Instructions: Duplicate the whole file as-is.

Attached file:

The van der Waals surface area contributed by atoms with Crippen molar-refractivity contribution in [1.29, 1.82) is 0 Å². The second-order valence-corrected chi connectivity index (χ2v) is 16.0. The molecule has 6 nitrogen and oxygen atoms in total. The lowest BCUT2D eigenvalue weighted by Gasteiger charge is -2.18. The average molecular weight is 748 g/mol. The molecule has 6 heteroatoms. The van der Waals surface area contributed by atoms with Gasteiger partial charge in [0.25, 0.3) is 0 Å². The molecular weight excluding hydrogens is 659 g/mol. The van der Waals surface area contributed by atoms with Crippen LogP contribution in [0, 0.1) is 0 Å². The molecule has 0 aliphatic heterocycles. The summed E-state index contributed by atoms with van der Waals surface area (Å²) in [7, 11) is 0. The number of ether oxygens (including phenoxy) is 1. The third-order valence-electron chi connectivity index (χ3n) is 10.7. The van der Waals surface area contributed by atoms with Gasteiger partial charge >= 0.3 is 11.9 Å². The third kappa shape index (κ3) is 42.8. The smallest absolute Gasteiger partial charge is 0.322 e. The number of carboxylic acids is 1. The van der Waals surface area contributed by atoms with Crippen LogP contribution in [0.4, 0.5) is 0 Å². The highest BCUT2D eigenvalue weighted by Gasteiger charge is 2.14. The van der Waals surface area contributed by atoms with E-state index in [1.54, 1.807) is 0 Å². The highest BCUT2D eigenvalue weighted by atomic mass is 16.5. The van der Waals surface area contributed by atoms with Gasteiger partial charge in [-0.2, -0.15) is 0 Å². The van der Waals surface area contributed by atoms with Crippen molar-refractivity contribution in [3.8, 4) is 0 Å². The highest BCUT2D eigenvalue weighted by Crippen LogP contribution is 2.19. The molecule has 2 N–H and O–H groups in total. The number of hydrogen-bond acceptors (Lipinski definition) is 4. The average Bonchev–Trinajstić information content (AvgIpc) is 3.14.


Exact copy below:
The van der Waals surface area contributed by atoms with Crippen molar-refractivity contribution in [1.29, 1.82) is 0 Å². The second-order valence-corrected chi connectivity index (χ2v) is 16.0. The molecule has 6 nitrogen and oxygen atoms in total. The lowest BCUT2D eigenvalue weighted by Gasteiger charge is -2.18. The average molecular weight is 748 g/mol. The molecule has 6 heteroatoms. The van der Waals surface area contributed by atoms with Gasteiger partial charge in [0.25, 0.3) is 0 Å². The molecular weight excluding hydrogens is 659 g/mol. The van der Waals surface area contributed by atoms with Crippen LogP contribution in [0, 0.1) is 0 Å². The molecule has 0 aliphatic heterocycles. The summed E-state index contributed by atoms with van der Waals surface area (Å²) in [7, 11) is 0. The number of ether oxygens (including phenoxy) is 1. The third-order valence-electron chi connectivity index (χ3n) is 10.7. The van der Waals surface area contributed by atoms with Gasteiger partial charge >= 0.3 is 11.9 Å². The third kappa shape index (κ3) is 42.8. The smallest absolute Gasteiger partial charge is 0.322 e. The number of carboxylic acids is 1. The van der Waals surface area contributed by atoms with Crippen LogP contribution in [0.4, 0.5) is 0 Å². The highest BCUT2D eigenvalue weighted by Gasteiger charge is 2.14. The van der Waals surface area contributed by atoms with E-state index in [1.54, 1.807) is 0 Å². The highest BCUT2D eigenvalue weighted by atomic mass is 16.5. The van der Waals surface area contributed by atoms with Gasteiger partial charge in [-0.2, -0.15) is 0 Å². The van der Waals surface area contributed by atoms with Crippen molar-refractivity contribution in [3.8, 4) is 0 Å². The highest BCUT2D eigenvalue weighted by Crippen LogP contribution is 2.19. The molecule has 2 N–H and O–H groups in total. The number of hydrogen-bond acceptors (Lipinski definition) is 4. The average Bonchev–Trinajstić information content (AvgIpc) is 3.14.